BRATTLEBORO -- Each of the state's 30 senators soon will be getting a special delivery courtesy of the "largest outreach effort ever conducted" by Vermont Public Interest Research Group.
VPIRG staffers knocked on tens of thousands of doors and traveled to every town in Vermont -- including a big July outreach effort in Windham County -- to gather 30,000 postcards in support of mandatory labeling of genetically modified food.
GMO-labeling legislation passed the state House in May, and VPIRG now will distribute those postcards to senators in the hopes that the smaller legislative body will approve the bill when the 2014 session convenes in January.
"We're going to be meeting with senators on this issue from now until the session starts," said Falko Schilling, VPIRG consumer protection advocate.
There currently is no law in any state mandating immediate labeling of food containing genetically modified ingredients. Connecticut lawmakers have passed a GMO law that would take effect if four other states adopt similar rules.
The bill approved by Vermont's House of Representatives says GMO labeling would take effect July 1, 2015, or 18 months after "two other states enact legislation with requirements substantially comparable to the requirements of this act."
Some worry that the first state to enact GMO labeling will be sued by the commercial food industry. But VPIRG is lobbying for what it calls "common-sense labeling legislation."
The results of a summer-canvassing effort in support of GMO legislation were announced at a rally Thursday in Montpelier. The campaign included a stop in Windham County, where staffers camped at Fort Dummer State Park and staged a rally outside Brattleboro Food Co-op.
State Rep. Tristan Toleno, a Brattleboro Democrat who spoke at that rally, praised VPIRG's efforts on Thursday.
"I'm thrilled at the tremendous impact these young people have made," Toleno said in an e-mail to the Reformer. "Their work should help the Vermont Senate understand how committed the Vermont citizenry is on this issue as they take up the bill passed by the House next January."
VPIRG had said organizers expected to collect more than 3,000 postcards in Windham County. On Thursday, Schilling did not yet have a tally from the county but said the 60-member canvassing team saw a "really strong response" here.
The same was true statewide.
"The reactions were actually very positive," Schilling said. "We saw that in the high number of people who participated."
The 30,000 resulting signatures doubled a previous VPIRG record that had been set in 2010 during a campaign focused on clean-energy development. Schilling said senators will receive GMO-labeling postcards only from those constituents they represent.
"It's been quite an effort here over the past few weeks. We've taken these postcards and separated them by district," he said.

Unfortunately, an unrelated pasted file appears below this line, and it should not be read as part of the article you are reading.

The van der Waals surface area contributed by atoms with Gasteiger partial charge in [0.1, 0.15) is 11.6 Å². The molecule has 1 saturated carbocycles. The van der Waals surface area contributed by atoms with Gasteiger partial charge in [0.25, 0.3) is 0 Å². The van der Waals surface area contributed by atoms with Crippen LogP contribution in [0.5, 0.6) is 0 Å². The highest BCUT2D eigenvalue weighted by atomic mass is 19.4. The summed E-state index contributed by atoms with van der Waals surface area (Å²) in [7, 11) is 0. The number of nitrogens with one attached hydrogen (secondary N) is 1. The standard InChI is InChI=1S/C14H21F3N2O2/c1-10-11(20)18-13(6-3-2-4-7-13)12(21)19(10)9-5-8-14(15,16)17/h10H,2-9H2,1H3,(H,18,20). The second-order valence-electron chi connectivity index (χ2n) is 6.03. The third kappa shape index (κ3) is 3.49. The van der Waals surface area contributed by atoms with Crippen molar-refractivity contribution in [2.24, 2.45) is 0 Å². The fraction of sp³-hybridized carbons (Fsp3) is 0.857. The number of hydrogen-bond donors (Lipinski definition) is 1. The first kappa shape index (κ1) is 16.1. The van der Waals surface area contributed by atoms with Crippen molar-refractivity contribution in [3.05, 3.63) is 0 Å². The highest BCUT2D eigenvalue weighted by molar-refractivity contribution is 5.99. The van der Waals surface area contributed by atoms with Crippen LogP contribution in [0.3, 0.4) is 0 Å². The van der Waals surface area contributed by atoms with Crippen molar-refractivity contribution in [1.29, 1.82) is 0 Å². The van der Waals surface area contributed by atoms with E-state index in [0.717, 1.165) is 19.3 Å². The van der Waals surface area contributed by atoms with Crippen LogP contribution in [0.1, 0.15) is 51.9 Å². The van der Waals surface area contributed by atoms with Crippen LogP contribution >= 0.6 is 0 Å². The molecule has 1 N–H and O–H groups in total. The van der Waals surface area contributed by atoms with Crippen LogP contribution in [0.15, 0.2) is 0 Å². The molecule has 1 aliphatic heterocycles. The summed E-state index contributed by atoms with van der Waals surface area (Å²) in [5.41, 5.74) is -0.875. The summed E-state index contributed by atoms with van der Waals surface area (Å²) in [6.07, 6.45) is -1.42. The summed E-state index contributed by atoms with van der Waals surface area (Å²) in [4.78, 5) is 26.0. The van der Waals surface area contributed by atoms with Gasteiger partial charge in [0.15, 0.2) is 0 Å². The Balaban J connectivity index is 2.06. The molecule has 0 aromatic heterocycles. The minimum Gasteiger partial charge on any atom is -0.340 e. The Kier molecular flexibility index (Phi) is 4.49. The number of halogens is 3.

VPIRG also will work to "database" those postcards so that lawmakers receive electronic copies.
Schilling expects that the GMO bill will move through the state Senate's Agriculture and Judiciary committees in early 2014.
"A lot of the issues that people are concerned about are going to be aired in the Judiciary Committee, but we're excited for that conversation," Schilling said.
Both of Windham County's senators -- Democrats Peter Galbraith of Townshend and Jeanette White of Putney -- have said they support mandatory GMO labeling. Galbraith has said he expects the legislation to pass somewhat easily, but White -- who serves on the Judiciary Committee -- said potential legal challenges could be a "sticking point" for some senators.
Thursday's VPIRG rally included state Sen. David Zuckerman, a Hinesburg Progressive who serves as vice chairman of the Agriculture Committee.
"I am encouraged by the overwhelming reception that these young people received," Zuckerman said in a prepared statement. "I think it shows that there is broad public support for the passage of strong GMO-labeling legislation this session."
Gov. Peter Shumlin has said he supports the idea of GMO labeling but has not committed to signing the state's bill in its current form -- or any GMO legislation.
"I would ask that the Senate Judiciary Committee continue to see if there's ways to even make it stronger," Shumlin told the Reformer in a recent interview.
Schilling said VPIRG has been talking with the governor about GMO labeling.
"We're in pretty regular communication with the administration on this issue," Schilling said. "I understand that they want to make sure that we're passing the strongest bill possible, and so do we."
Also attending Thursday's rally was U.S. Sen. Bernie Sanders, I-Vt. He supports mandatory GMO labeling and earlier this year tried -- unsuccessfully -- to push through a farm-bill amendment that would have allowed states to approve such laws.
Mike Faher can be reached at firstname.lastname@example.org or 802-254-2311, ext. 275.